One of the myths to emerge in public relations has been the view of relationship-building as the key measure of PR accomplishment. It is a vital measure, but only in conjunction with measures of outcomes or results. Relationship-building is a process. It is not an end in itself. It is a means to an end – it doesn’t measures outcomes or results. In the real world, communication professionals are judged by the results they achieve, which are measured in more direct ways than by the relationships they build or strengthen. Nevertheless, it is acknowledged that positive and productive relationships are fundamental to successful public relations practice. Overall, relationship building is not a crucial PR measure.
This myth started with the 40-page paper written by Dr James Grunig with Dr Linda Hon and colleagues in 1999 titled “Guidelines for measuring relationships in public relations.” Grunig and Hon maintained that PR is mainly about managing the relationship between an organization and its stakeholders.
Basically, Grunig and colleagues believed that “a growing number of public relations practitioners and scholars have come to believe that the fundamental goal of public relations is to build and then enhance on-going or long-term relationships with an organization’s key constituencies.”
This group made their case this way:
Unfortunately, these people have never held a position in public relations management, and therefore they didn’t understand the realities of the corporate world. Can you imagine telling your executive committee that the key measure of stakeholder relationships improved by 12%? They would rightly say, “But how does that relate to our bottom line?” The main problem is that relationships are only a means to an end – they are a process and don’t relate to tangible results. Senior managers insist on measuring results, and therefore relationship building is not a crucial PR measure.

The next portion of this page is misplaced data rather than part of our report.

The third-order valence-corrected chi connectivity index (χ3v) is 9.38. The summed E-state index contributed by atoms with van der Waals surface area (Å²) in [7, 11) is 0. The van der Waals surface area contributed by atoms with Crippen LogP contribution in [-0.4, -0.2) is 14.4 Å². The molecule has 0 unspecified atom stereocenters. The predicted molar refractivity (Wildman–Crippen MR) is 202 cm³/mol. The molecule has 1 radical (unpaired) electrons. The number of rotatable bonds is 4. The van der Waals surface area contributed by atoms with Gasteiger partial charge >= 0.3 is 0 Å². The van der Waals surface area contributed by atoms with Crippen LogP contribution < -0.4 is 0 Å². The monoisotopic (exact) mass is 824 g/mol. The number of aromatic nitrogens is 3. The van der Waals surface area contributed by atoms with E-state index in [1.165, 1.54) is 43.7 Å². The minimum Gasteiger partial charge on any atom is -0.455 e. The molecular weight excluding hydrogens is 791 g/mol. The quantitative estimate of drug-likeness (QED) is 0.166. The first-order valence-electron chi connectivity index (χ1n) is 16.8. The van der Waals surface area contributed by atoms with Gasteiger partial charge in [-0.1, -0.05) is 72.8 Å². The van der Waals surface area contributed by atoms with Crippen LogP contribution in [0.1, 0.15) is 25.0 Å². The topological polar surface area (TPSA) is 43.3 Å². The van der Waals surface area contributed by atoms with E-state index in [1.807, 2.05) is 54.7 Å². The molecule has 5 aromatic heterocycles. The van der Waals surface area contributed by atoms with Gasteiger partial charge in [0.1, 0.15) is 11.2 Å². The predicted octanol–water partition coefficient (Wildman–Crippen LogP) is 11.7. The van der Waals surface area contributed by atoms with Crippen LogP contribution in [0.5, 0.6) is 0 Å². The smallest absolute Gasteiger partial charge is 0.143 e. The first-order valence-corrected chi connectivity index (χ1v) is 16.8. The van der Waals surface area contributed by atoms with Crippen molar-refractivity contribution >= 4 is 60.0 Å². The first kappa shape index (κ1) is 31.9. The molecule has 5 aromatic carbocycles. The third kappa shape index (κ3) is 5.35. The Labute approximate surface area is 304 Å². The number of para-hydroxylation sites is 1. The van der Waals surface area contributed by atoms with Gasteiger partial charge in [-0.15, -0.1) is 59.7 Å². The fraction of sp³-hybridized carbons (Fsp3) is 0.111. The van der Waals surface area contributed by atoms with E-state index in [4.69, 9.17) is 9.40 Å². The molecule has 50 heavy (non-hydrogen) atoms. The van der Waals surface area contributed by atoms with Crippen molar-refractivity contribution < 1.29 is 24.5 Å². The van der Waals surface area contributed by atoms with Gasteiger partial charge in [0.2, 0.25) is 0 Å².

The reality is that relationship measurement is only one of many measures of PR effectiveness. PR is implemented in multi-faceted ways and therefore needs to be measured in multiple ways.
There may be a correlation, but there is no proof that better relationships generate better business outcomes. More research is needed on this aspect.
Another problem is that it is difficult to measure the value to the organization of public relations programs if the focus is on measuring relationships. Merely being able to demonstrate better relationships with key constituent groups such as employees and customers doesn’t necessarily prove that better business outcomes have been generated by the PR efforts. PR must clearly show how it is supporting the achievement of business outcomes, especially a measurable return on investment in PR.
Measurement of organizational relationships is therefore just another measure of communication; certainly not the most important. Therefore, relationship building is not a crucial PR measure.